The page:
Okay, he’s not king, but honestly, I’d pick being Prime Minister over that anyway.
In his yearly Easter message, Prime Minister Cameron shows us in the United States how to intelligently stand for freedom of religious conscience and the importance of worship while operating within a secularizing society. He doesn’t shy away from what Easter means or what Christians believe for fear of criticism (and I’m sure there will be plenty of that). His message is only in positive statements rather than negative comparisons.
I was particularly struck by this:
“Across Britain, Christians don’t just talk about ‘loving thy neighbor’, they live it out in faith schools, in prisons, in community groups… And it’s for all these reasons that we should feel proud to say, ‘This is a Christian country.’ Yes, we’re a nation that embraces, welcomes and accepts all faiths and none, but we are still a Christian country.”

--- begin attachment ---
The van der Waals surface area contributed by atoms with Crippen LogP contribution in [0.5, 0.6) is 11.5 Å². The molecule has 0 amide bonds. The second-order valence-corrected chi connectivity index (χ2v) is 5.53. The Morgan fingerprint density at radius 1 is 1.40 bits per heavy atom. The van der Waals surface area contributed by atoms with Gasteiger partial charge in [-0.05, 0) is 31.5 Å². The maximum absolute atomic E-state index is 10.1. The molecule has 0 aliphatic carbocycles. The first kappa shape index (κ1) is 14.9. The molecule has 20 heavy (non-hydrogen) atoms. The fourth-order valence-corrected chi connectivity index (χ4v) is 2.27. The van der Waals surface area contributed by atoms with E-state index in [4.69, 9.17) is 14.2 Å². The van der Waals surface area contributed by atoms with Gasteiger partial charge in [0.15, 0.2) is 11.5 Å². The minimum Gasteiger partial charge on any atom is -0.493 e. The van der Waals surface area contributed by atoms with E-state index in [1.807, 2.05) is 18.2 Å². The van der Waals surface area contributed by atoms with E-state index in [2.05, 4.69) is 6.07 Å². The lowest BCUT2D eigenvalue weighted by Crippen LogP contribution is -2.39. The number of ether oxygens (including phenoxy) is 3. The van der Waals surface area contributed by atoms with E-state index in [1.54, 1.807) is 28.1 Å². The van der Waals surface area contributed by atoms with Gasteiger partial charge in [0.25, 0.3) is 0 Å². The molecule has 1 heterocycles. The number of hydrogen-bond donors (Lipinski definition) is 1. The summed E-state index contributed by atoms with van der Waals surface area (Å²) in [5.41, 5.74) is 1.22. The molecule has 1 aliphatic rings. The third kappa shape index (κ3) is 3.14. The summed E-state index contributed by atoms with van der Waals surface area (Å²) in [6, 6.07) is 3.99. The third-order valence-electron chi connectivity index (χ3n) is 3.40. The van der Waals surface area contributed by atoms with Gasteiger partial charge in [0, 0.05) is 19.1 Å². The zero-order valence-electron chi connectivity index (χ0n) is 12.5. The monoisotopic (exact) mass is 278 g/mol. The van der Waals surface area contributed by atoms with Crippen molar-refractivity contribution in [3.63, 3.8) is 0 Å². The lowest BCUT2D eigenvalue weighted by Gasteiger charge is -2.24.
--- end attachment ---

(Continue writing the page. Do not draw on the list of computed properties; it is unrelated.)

What is so hard for Americans to grasp is that, while John Adams claimed that the United States is not “founded upon the Christian religion”, he also explicitly begins the Treaty of Paris with “In the name of the most Holy and undivided Trinity.” He claimed that our Constitution was only fit for a moral and religious people, and recognized that the American ethics of justice, mercy, fairness, and self determination find their very roots in the doctrines of Christianity. Yes, America, like the UK, welcomes people of all faiths and no faith, but it is not an insult to say that we, too, are a Christian nation. If some people take it as an insult, it may be high time we brought up the word bigotry.
Because one sure way of knowing that bigotry and prejudice exist is when a simple label becomes an intolerable epithet.